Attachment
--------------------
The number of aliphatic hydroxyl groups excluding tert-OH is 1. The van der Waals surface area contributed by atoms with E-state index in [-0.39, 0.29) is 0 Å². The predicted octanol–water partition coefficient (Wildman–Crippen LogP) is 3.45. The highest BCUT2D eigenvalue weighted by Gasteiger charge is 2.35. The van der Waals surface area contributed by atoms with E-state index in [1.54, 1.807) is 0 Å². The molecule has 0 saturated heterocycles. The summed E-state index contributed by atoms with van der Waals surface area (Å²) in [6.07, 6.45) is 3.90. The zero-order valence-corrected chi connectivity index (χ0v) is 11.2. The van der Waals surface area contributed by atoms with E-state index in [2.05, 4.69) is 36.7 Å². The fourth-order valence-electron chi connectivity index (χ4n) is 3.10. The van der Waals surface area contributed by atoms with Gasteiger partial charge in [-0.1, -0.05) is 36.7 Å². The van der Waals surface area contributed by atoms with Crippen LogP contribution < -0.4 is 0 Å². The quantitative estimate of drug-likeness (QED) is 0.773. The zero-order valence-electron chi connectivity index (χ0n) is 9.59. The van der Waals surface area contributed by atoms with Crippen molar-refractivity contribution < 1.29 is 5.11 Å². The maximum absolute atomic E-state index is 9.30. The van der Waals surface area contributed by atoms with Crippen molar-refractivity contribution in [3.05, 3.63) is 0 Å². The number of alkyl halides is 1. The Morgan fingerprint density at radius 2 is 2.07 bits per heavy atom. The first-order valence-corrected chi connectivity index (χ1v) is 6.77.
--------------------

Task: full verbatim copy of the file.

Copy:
The number of aliphatic hydroxyl groups excluding tert-OH is 1. The van der Waals surface area contributed by atoms with E-state index in [-0.39, 0.29) is 0 Å². The predicted octanol–water partition coefficient (Wildman–Crippen LogP) is 3.45. The highest BCUT2D eigenvalue weighted by Gasteiger charge is 2.35. The van der Waals surface area contributed by atoms with E-state index in [1.54, 1.807) is 0 Å². The molecule has 0 saturated heterocycles. The summed E-state index contributed by atoms with van der Waals surface area (Å²) in [6.07, 6.45) is 3.90. The zero-order valence-corrected chi connectivity index (χ0v) is 11.2. The van der Waals surface area contributed by atoms with E-state index in [2.05, 4.69) is 36.7 Å². The fourth-order valence-electron chi connectivity index (χ4n) is 3.10. The van der Waals surface area contributed by atoms with Gasteiger partial charge in [-0.1, -0.05) is 36.7 Å². The van der Waals surface area contributed by atoms with Crippen LogP contribution < -0.4 is 0 Å². The quantitative estimate of drug-likeness (QED) is 0.773. The zero-order valence-electron chi connectivity index (χ0n) is 9.59. The van der Waals surface area contributed by atoms with Crippen molar-refractivity contribution < 1.29 is 5.11 Å². The maximum absolute atomic E-state index is 9.30. The van der Waals surface area contributed by atoms with Crippen molar-refractivity contribution in [3.05, 3.63) is 0 Å². The number of alkyl halides is 1. The Morgan fingerprint density at radius 2 is 2.07 bits per heavy atom. The first-order valence-corrected chi connectivity index (χ1v) is 6.77.